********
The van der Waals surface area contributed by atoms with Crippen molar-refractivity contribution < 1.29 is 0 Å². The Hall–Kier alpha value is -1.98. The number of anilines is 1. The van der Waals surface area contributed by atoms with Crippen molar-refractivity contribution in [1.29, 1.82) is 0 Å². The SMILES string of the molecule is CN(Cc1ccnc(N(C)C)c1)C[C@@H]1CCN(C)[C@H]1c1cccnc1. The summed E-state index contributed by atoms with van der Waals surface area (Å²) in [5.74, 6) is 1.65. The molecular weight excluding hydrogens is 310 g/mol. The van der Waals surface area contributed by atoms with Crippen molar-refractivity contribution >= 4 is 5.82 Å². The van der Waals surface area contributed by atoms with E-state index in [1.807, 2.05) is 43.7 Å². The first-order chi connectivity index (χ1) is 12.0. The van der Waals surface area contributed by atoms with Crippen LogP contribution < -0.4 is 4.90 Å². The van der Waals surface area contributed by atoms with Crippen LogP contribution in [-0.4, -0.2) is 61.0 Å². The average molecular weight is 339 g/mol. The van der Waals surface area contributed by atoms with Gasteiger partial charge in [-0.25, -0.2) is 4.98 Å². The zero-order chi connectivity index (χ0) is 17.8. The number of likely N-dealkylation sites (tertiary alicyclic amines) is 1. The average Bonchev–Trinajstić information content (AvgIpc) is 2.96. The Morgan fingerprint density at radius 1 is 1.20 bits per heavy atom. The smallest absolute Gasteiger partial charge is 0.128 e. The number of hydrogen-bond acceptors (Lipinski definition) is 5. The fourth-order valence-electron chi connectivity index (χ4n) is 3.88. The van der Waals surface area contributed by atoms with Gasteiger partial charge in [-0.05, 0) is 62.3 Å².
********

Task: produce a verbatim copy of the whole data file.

The van der Waals surface area contributed by atoms with Crippen molar-refractivity contribution < 1.29 is 0 Å². The Hall–Kier alpha value is -1.98. The number of anilines is 1. The van der Waals surface area contributed by atoms with Crippen molar-refractivity contribution in [1.29, 1.82) is 0 Å². The SMILES string of the molecule is CN(Cc1ccnc(N(C)C)c1)C[C@@H]1CCN(C)[C@H]1c1cccnc1. The summed E-state index contributed by atoms with van der Waals surface area (Å²) in [5.74, 6) is 1.65. The molecular weight excluding hydrogens is 310 g/mol. The van der Waals surface area contributed by atoms with Crippen molar-refractivity contribution >= 4 is 5.82 Å². The van der Waals surface area contributed by atoms with E-state index in [1.807, 2.05) is 43.7 Å². The first-order chi connectivity index (χ1) is 12.0. The van der Waals surface area contributed by atoms with Crippen LogP contribution < -0.4 is 4.90 Å². The van der Waals surface area contributed by atoms with Crippen LogP contribution in [-0.4, -0.2) is 61.0 Å². The average molecular weight is 339 g/mol. The van der Waals surface area contributed by atoms with Gasteiger partial charge in [-0.25, -0.2) is 4.98 Å². The zero-order chi connectivity index (χ0) is 17.8. The number of likely N-dealkylation sites (tertiary alicyclic amines) is 1. The average Bonchev–Trinajstić information content (AvgIpc) is 2.96. The Morgan fingerprint density at radius 1 is 1.20 bits per heavy atom. The smallest absolute Gasteiger partial charge is 0.128 e. The number of hydrogen-bond acceptors (Lipinski definition) is 5. The fourth-order valence-electron chi connectivity index (χ4n) is 3.88. The van der Waals surface area contributed by atoms with Gasteiger partial charge in [-0.05, 0) is 62.3 Å².